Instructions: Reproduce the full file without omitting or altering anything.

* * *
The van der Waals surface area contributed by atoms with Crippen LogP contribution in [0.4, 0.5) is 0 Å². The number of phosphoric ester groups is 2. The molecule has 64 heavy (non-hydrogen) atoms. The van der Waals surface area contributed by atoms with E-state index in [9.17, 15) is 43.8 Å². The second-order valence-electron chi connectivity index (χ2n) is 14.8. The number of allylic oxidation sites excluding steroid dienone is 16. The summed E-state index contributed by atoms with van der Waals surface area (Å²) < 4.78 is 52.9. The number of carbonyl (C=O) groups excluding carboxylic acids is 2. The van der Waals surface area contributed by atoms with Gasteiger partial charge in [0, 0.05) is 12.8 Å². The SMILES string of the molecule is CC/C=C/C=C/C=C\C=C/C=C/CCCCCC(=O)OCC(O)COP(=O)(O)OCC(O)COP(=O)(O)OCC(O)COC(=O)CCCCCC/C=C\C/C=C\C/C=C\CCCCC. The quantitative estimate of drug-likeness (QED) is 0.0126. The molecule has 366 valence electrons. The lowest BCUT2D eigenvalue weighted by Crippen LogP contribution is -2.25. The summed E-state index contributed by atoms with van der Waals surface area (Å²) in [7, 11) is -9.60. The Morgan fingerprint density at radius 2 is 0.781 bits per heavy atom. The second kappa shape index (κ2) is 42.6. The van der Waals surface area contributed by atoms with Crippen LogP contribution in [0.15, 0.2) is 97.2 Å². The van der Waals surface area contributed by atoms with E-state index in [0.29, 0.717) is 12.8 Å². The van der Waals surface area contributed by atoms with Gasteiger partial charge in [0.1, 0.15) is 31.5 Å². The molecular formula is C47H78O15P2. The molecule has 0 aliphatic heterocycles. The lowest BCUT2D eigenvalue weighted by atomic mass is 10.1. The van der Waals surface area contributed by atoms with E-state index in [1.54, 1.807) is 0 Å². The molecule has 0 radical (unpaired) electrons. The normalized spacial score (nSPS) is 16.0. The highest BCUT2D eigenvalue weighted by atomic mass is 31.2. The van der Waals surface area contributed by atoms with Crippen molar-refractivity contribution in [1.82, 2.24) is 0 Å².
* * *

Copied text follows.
The van der Waals surface area contributed by atoms with Crippen LogP contribution in [0.4, 0.5) is 0 Å². The number of phosphoric ester groups is 2. The molecule has 64 heavy (non-hydrogen) atoms. The van der Waals surface area contributed by atoms with E-state index in [9.17, 15) is 43.8 Å². The second-order valence-electron chi connectivity index (χ2n) is 14.8. The number of allylic oxidation sites excluding steroid dienone is 16. The summed E-state index contributed by atoms with van der Waals surface area (Å²) < 4.78 is 52.9. The number of carbonyl (C=O) groups excluding carboxylic acids is 2. The van der Waals surface area contributed by atoms with Gasteiger partial charge in [0, 0.05) is 12.8 Å². The SMILES string of the molecule is CC/C=C/C=C/C=C\C=C/C=C/CCCCCC(=O)OCC(O)COP(=O)(O)OCC(O)COP(=O)(O)OCC(O)COC(=O)CCCCCC/C=C\C/C=C\C/C=C\CCCCC. The quantitative estimate of drug-likeness (QED) is 0.0126. The molecule has 366 valence electrons. The lowest BCUT2D eigenvalue weighted by Crippen LogP contribution is -2.25. The summed E-state index contributed by atoms with van der Waals surface area (Å²) in [7, 11) is -9.60. The Morgan fingerprint density at radius 2 is 0.781 bits per heavy atom. The second kappa shape index (κ2) is 42.6. The van der Waals surface area contributed by atoms with Crippen LogP contribution in [0.15, 0.2) is 97.2 Å². The van der Waals surface area contributed by atoms with E-state index in [0.29, 0.717) is 12.8 Å². The van der Waals surface area contributed by atoms with Gasteiger partial charge in [0.1, 0.15) is 31.5 Å². The molecular formula is C47H78O15P2. The molecule has 0 aliphatic heterocycles. The lowest BCUT2D eigenvalue weighted by atomic mass is 10.1. The van der Waals surface area contributed by atoms with E-state index in [1.54, 1.807) is 0 Å². The molecule has 0 radical (unpaired) electrons. The normalized spacial score (nSPS) is 16.0. The highest BCUT2D eigenvalue weighted by atomic mass is 31.2. The van der Waals surface area contributed by atoms with Crippen molar-refractivity contribution in [1.82, 2.24) is 0 Å².